Sunday, July 14, 2013


Some who are outraged over the acquittal of Zimmerman say that, nevertheless, 'the jury has spoken; we have to respect the verdict.' No, we should not respect the verdict. Should we respect the countless verdicts in our history that unjustly condemned black youth to prison and death, verdicts that fill our prisons today with black victims of unequal justice?

A jury without a single black member reached a verdict in a court where the judge ruled out consideration of 'racial' issues in the killing of Trayvon Martin. But more than the judge and six jurors laid down the "not guilty" verdict, many more. Foremost were the governor and legislators who fashioned the "stand your ground" law. That law did just what it was intended to do; it gave sanction and encouragement to armed vigilante "justice" that made outcomes like the murder of Trayvon a virtual certainty. The "not guilty" verdict was laid down by a hidden jury, the American Legislative Exchange Council, funded by the Koch brothers and like-minded gun-happy billionaires who conspire to get "shoot first" laws like Florida's in every possible state. And if this case is an up-to-date version of an old, old story of Jim Crow justice,  then the Supreme Court majority, which just threw out the Voting Rights Act with the suggestion that racism is past history, also stands in the shadow of what passes for justice in the Florida verdict. No, the Florida verdict is no more deserving of respect than the Supreme Court majority's verdicts in "Citizen's United" and voting rights and its underhanded rulings designed to cripple and ultimately do away with affirmative action. (An excellent article by Linda Greenhouse in the New York Times describes Chief Justice Roberts' somewhat hidden agenda and the folly of "compromises" that lay the groundwork for completely eliminating affirmative action and civil rights legislation.)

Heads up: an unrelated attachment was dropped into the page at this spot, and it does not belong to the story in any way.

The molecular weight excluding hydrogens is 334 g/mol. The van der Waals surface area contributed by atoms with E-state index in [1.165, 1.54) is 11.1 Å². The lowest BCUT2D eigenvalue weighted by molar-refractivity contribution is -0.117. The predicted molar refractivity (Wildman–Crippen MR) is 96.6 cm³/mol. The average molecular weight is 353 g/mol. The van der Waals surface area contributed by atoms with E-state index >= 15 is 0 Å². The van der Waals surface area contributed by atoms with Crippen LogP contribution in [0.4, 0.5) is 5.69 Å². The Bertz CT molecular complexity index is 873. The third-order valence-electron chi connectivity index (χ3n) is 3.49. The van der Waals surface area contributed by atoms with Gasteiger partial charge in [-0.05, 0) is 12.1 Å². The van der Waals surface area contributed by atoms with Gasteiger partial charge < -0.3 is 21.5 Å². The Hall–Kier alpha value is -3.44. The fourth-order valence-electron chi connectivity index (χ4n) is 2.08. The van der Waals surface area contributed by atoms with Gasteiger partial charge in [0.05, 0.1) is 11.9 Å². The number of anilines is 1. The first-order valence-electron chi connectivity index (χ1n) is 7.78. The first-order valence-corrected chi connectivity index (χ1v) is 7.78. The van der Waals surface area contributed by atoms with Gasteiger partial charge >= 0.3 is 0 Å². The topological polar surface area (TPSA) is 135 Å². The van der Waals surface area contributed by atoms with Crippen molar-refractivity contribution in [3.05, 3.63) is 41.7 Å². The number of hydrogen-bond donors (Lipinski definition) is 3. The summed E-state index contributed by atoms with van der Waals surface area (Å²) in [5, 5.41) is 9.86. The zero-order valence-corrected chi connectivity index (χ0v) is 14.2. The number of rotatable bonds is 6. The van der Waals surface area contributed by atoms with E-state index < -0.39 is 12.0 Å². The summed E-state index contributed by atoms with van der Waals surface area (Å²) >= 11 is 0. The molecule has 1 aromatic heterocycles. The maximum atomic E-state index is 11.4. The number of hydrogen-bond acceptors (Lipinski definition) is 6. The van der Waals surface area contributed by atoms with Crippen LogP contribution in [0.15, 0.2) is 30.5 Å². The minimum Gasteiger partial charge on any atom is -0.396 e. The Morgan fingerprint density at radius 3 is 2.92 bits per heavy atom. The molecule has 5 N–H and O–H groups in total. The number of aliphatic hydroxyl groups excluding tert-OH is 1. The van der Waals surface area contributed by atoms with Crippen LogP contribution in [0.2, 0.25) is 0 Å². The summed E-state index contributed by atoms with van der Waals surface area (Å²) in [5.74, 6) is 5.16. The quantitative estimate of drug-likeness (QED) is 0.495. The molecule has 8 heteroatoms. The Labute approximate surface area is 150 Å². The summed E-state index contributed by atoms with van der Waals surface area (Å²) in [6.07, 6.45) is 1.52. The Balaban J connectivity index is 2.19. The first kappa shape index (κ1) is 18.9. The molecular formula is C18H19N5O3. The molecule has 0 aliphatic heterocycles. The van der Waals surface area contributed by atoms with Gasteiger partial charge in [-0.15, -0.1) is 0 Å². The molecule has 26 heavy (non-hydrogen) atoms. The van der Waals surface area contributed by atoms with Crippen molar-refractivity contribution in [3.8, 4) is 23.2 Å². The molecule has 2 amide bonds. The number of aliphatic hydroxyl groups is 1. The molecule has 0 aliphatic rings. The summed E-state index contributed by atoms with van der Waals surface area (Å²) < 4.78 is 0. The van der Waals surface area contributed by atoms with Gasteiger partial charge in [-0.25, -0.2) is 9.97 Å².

No. Racist verdicts and con games don't deserve respect, rather exposure and condemnation. The NAACP's demand to the Justice Department for a civil rights suit against Florida's vigilante law is what deserves respect and determined support.
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Soon after this blog was posted, this comment from David:

Did you happen to see the prosecution press conference immediately following the verdict?  Special prosecutor Corey couldn't conceal her relief at the outcome.  This was not just a jury without blacks.  It was a white prosecution team appointed by a Republican governor and led by a conservative Republican prosecutor who seemed clearly to identify with the defense.  And a white judge.  Even if we overlook the external conspirators cited in your blog, it was courtroom process of white people in every role. Can anyone imagine a case of a white victim and a black defendant in which the prosecution team, the judge, and the entire jury was black?  It could never happen.